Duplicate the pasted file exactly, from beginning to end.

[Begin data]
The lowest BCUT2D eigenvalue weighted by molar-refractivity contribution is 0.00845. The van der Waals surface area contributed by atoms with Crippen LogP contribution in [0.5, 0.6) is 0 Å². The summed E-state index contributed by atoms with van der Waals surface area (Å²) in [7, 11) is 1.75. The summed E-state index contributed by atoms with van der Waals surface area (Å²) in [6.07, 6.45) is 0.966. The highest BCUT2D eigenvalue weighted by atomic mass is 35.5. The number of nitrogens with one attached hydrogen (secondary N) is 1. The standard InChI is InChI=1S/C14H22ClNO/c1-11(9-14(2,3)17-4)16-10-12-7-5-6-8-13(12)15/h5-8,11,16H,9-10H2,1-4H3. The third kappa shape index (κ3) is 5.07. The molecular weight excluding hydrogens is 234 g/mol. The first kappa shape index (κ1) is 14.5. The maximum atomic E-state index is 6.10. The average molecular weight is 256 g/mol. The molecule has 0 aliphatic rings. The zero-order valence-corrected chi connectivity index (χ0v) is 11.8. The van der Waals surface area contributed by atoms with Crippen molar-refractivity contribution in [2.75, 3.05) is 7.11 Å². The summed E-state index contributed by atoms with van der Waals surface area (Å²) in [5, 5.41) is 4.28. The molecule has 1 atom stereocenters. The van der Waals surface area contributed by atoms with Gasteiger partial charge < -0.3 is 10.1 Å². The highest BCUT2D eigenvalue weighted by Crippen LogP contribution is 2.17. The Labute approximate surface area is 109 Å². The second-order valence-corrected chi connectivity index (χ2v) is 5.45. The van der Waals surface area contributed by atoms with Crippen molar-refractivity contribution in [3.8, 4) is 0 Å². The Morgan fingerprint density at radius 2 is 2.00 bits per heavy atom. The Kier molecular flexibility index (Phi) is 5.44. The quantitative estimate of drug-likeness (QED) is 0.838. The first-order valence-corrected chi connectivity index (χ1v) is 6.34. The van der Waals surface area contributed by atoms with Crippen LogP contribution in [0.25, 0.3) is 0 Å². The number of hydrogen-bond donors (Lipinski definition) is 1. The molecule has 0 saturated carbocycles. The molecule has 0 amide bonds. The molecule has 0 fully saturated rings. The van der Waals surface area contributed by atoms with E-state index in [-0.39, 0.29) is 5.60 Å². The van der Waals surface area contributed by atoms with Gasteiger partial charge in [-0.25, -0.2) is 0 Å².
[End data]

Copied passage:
The lowest BCUT2D eigenvalue weighted by molar-refractivity contribution is 0.00845. The van der Waals surface area contributed by atoms with Crippen LogP contribution in [0.5, 0.6) is 0 Å². The summed E-state index contributed by atoms with van der Waals surface area (Å²) in [7, 11) is 1.75. The summed E-state index contributed by atoms with van der Waals surface area (Å²) in [6.07, 6.45) is 0.966. The highest BCUT2D eigenvalue weighted by atomic mass is 35.5. The number of nitrogens with one attached hydrogen (secondary N) is 1. The standard InChI is InChI=1S/C14H22ClNO/c1-11(9-14(2,3)17-4)16-10-12-7-5-6-8-13(12)15/h5-8,11,16H,9-10H2,1-4H3. The third kappa shape index (κ3) is 5.07. The molecular weight excluding hydrogens is 234 g/mol. The first kappa shape index (κ1) is 14.5. The maximum atomic E-state index is 6.10. The average molecular weight is 256 g/mol. The molecule has 0 aliphatic rings. The zero-order valence-corrected chi connectivity index (χ0v) is 11.8. The van der Waals surface area contributed by atoms with Crippen molar-refractivity contribution in [2.75, 3.05) is 7.11 Å². The summed E-state index contributed by atoms with van der Waals surface area (Å²) in [5, 5.41) is 4.28. The molecule has 1 atom stereocenters. The van der Waals surface area contributed by atoms with Gasteiger partial charge < -0.3 is 10.1 Å². The highest BCUT2D eigenvalue weighted by Crippen LogP contribution is 2.17. The Labute approximate surface area is 109 Å². The second-order valence-corrected chi connectivity index (χ2v) is 5.45. The van der Waals surface area contributed by atoms with Crippen molar-refractivity contribution in [3.8, 4) is 0 Å². The Morgan fingerprint density at radius 2 is 2.00 bits per heavy atom. The Kier molecular flexibility index (Phi) is 5.44. The quantitative estimate of drug-likeness (QED) is 0.838. The first-order valence-corrected chi connectivity index (χ1v) is 6.34. The van der Waals surface area contributed by atoms with Crippen LogP contribution in [0.25, 0.3) is 0 Å². The number of hydrogen-bond donors (Lipinski definition) is 1. The molecule has 0 saturated carbocycles. The molecule has 0 amide bonds. The molecule has 0 fully saturated rings. The van der Waals surface area contributed by atoms with E-state index in [-0.39, 0.29) is 5.60 Å². The van der Waals surface area contributed by atoms with Gasteiger partial charge in [-0.25, -0.2) is 0 Å².